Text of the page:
Turning to the reinsurer’s experience at the recent renewals, Munich Re says that it took advantage of growth opportunities successfully and grew the volume of business written to €3.9 billion. Prices continued to increase overall, with the trend towards higher reinsurance pricing persisting.
Overall, prices across Munich Re’s portfolio renewed as at 1 July 2021 were up by 2%, on a risk-adjusted basis.
At ERGO, Munich Re’s primary insurance arm, profit hit €155 million for the quarter and €334 million for H1 2021, compared with €173 million and €245 million for the prior year period, respectively.
ERGO’s operating result fell slightly in the second quarter, from €291 million in 2020 to €281 million in 2021.
COVID-19-related effects had a negative impact of €6 million on the Q2 result at ERGO after the previous year had seen limited repercussions; there was a positive effect of €7 million since the start of 2021.
“In view of the more favourable development overall in the first half-year, ERGO is now reckoning with a negative impact of €40–50m (formerly €90–100m) owing to COVID-19,” says the firm.
On the asset side of the balance sheet, the group’s net investment increased to €1.93 billion in Q2 2021, while regular income from investments fell to €1.7 billion.
Joachim Wenning, Chairman of the Board of Management, commented: “On track to meet our target of €2.8bn for the year, the Group is showing a very solid profit for the first half of the year. All areas of our operation are helping deliver on our strategic objectives: Munich Re is growing profitably. Our reliability and expertise are in demand, and we are making good use of the positive market environment – always balancing healthy growth and strict risk management. Munich Re is tapping and shaping tomorrow’s new business: cyber, for example, shows how we can move from the role of pioneer to that of market leader. Munich Re assumes responsibility.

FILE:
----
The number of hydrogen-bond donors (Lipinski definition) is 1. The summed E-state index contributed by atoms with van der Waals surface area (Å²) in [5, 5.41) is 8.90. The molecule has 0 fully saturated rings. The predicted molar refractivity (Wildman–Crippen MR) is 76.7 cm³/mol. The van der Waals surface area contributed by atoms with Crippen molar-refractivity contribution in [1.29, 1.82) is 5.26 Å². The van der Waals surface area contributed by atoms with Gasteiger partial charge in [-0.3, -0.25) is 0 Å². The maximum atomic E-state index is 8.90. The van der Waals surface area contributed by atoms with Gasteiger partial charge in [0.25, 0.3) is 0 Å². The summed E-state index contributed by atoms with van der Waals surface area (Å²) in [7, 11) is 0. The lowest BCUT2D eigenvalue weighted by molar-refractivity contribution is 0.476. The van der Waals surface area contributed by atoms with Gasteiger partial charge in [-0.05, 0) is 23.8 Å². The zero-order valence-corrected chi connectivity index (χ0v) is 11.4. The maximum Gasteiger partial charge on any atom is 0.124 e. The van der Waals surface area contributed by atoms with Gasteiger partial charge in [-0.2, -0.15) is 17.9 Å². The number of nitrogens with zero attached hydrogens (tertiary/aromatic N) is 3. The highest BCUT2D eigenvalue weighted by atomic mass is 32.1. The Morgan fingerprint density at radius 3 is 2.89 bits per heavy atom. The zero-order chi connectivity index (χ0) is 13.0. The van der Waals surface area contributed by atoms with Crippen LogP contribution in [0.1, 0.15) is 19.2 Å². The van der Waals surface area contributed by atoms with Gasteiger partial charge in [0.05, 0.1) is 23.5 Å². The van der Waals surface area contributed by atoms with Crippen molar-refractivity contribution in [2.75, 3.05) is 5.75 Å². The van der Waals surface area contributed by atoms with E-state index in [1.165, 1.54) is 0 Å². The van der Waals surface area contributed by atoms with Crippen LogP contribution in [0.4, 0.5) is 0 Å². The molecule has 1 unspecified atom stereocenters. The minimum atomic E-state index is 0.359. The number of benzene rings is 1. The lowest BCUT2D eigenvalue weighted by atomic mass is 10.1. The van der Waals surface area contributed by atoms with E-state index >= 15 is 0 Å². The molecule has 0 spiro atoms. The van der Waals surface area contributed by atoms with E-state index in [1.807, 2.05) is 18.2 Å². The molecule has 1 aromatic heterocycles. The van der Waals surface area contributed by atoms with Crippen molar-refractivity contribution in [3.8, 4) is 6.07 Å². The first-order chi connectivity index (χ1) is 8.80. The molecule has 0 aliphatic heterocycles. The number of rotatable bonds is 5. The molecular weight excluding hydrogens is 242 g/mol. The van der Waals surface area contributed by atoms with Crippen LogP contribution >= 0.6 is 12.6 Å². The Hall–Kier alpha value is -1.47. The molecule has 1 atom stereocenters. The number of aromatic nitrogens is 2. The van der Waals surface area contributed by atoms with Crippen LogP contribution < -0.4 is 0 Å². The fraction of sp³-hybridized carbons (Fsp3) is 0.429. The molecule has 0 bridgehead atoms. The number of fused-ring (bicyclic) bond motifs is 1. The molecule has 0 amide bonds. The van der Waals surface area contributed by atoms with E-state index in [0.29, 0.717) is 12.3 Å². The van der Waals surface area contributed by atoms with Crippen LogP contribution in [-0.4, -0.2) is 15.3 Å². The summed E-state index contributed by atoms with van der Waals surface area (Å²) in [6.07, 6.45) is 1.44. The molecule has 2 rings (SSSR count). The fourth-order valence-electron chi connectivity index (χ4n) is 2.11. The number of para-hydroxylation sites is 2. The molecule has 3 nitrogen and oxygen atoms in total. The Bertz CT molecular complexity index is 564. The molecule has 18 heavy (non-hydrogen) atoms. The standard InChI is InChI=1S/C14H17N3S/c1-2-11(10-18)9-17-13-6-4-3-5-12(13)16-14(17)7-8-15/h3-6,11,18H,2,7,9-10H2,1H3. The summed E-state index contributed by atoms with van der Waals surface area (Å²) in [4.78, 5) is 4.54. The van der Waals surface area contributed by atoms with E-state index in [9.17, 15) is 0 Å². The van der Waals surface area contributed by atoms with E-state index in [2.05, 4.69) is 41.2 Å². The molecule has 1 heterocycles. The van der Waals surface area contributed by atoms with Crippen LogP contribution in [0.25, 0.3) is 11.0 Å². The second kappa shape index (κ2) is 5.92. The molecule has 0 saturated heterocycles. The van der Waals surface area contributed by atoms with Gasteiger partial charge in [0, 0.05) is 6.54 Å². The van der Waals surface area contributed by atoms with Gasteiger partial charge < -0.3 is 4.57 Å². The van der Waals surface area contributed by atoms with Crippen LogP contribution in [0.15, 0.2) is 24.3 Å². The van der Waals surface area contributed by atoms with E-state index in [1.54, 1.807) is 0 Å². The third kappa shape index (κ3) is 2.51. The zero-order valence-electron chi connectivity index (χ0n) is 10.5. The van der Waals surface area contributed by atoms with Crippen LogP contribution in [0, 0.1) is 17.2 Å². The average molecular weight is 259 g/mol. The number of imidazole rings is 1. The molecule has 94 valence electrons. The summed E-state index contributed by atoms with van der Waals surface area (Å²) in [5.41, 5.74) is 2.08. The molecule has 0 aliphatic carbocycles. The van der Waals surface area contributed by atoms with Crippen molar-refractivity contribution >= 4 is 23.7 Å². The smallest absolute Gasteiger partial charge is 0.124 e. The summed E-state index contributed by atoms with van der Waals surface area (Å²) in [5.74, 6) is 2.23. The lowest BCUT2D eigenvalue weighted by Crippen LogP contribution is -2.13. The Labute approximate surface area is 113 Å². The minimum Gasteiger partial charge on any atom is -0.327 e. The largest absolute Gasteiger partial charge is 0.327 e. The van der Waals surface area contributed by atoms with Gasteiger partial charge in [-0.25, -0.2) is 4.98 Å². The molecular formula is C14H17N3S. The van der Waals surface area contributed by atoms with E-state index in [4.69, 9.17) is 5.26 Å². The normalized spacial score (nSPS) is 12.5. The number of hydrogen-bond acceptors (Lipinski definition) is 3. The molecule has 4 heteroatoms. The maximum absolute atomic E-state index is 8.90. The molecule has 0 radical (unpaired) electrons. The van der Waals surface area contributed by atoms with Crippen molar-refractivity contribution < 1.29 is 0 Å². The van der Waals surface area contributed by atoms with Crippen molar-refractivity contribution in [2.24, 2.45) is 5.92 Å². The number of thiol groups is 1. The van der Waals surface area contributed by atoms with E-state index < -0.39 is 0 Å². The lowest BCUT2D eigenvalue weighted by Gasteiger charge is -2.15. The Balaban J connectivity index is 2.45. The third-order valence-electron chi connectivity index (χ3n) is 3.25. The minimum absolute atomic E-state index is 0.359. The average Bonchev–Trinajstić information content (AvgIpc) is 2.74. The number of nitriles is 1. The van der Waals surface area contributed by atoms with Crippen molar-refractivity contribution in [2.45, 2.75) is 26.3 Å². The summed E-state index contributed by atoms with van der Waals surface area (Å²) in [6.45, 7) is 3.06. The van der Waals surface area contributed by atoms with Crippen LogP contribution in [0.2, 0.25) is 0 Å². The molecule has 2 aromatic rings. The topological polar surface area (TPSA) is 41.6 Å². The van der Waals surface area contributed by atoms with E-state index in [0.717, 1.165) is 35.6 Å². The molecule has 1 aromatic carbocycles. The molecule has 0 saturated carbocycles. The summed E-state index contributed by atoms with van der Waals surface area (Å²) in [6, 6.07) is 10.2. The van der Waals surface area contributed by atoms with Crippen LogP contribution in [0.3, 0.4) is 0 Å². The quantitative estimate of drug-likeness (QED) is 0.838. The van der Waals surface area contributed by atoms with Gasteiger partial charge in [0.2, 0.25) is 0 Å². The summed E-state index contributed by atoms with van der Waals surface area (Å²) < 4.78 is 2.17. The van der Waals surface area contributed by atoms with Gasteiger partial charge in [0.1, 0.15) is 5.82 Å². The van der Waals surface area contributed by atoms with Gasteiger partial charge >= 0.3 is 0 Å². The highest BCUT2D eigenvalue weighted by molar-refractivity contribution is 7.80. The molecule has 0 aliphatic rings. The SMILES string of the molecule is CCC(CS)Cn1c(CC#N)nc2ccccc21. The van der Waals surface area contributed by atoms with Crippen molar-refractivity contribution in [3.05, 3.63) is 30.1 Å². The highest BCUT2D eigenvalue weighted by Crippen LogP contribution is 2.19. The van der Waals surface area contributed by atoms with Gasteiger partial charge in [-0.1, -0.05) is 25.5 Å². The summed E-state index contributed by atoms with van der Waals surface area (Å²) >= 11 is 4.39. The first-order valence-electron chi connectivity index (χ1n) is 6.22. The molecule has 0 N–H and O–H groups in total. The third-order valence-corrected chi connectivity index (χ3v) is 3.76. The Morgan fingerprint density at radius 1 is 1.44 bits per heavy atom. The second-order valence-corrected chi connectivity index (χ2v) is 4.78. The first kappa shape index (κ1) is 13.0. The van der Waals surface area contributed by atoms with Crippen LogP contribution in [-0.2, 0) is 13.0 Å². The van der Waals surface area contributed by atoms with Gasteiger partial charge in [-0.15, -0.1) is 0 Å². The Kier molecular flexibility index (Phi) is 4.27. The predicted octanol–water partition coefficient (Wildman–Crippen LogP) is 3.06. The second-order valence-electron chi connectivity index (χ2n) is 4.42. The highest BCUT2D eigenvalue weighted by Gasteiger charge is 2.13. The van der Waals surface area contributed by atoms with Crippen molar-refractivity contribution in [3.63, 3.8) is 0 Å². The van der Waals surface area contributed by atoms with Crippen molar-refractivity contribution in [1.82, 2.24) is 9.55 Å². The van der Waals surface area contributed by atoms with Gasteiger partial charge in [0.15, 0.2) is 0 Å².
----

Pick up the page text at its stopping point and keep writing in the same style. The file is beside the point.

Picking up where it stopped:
“We are more committed than ever to the sustainability of our business, from decarbonising our investments and treaty business to strengthening ESG governance at Board of Management level. Faced with challenges such as pandemics, floods and heatwaves, our aspiration as an insurer remains to contribute our part to the solutions of the future.”
For the full-year, Munich Re has raised its GPW forecasts by €1 billion to €40 billion for reinsurance, and by €500 million to €18 billion for the ERGO business.
This means that at group level, Munich Re is expecting GPW of €58 billion for 2021. For Q2 2021, GPW increased by 14.2% to €14.6 billion, and by 7.7% in H1 2021 to €29.2 billion.
Munich Re has also provided some commentary on the severe storms and flooding that hit parts of Europe in July, notably Germany. While there is clearly still a high degree of uncertainty, Munich Re says that it expects overall claims for reinsurance and ERGO to be in the mid-three-digit million euros range.